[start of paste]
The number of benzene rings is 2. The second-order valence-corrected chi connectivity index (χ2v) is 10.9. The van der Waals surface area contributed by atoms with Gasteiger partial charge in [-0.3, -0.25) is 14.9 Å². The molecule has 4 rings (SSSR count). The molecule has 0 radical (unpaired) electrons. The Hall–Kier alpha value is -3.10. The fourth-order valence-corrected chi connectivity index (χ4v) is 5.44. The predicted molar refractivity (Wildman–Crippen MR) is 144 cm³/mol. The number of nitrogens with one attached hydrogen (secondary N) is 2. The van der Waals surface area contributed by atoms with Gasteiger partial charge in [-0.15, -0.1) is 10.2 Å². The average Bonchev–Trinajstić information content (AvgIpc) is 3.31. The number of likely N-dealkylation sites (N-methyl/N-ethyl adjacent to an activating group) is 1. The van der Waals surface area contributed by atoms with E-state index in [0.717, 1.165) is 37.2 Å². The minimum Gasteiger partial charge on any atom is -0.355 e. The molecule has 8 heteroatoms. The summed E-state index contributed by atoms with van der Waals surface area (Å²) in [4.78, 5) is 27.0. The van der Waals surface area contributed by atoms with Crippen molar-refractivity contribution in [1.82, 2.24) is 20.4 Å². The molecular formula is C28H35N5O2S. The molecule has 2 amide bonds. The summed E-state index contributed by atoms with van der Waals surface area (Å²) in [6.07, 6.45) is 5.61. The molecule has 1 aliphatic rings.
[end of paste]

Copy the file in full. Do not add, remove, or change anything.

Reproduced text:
The number of benzene rings is 2. The second-order valence-corrected chi connectivity index (χ2v) is 10.9. The van der Waals surface area contributed by atoms with Gasteiger partial charge in [-0.3, -0.25) is 14.9 Å². The molecule has 4 rings (SSSR count). The molecule has 0 radical (unpaired) electrons. The Hall–Kier alpha value is -3.10. The fourth-order valence-corrected chi connectivity index (χ4v) is 5.44. The predicted molar refractivity (Wildman–Crippen MR) is 144 cm³/mol. The number of nitrogens with one attached hydrogen (secondary N) is 2. The van der Waals surface area contributed by atoms with Gasteiger partial charge in [-0.15, -0.1) is 10.2 Å². The average Bonchev–Trinajstić information content (AvgIpc) is 3.31. The number of likely N-dealkylation sites (N-methyl/N-ethyl adjacent to an activating group) is 1. The van der Waals surface area contributed by atoms with E-state index in [0.717, 1.165) is 37.2 Å². The minimum Gasteiger partial charge on any atom is -0.355 e. The molecule has 8 heteroatoms. The summed E-state index contributed by atoms with van der Waals surface area (Å²) in [4.78, 5) is 27.0. The van der Waals surface area contributed by atoms with Crippen molar-refractivity contribution in [1.82, 2.24) is 20.4 Å². The molecular formula is C28H35N5O2S. The molecule has 2 amide bonds. The summed E-state index contributed by atoms with van der Waals surface area (Å²) in [6.07, 6.45) is 5.61. The molecule has 1 aliphatic rings.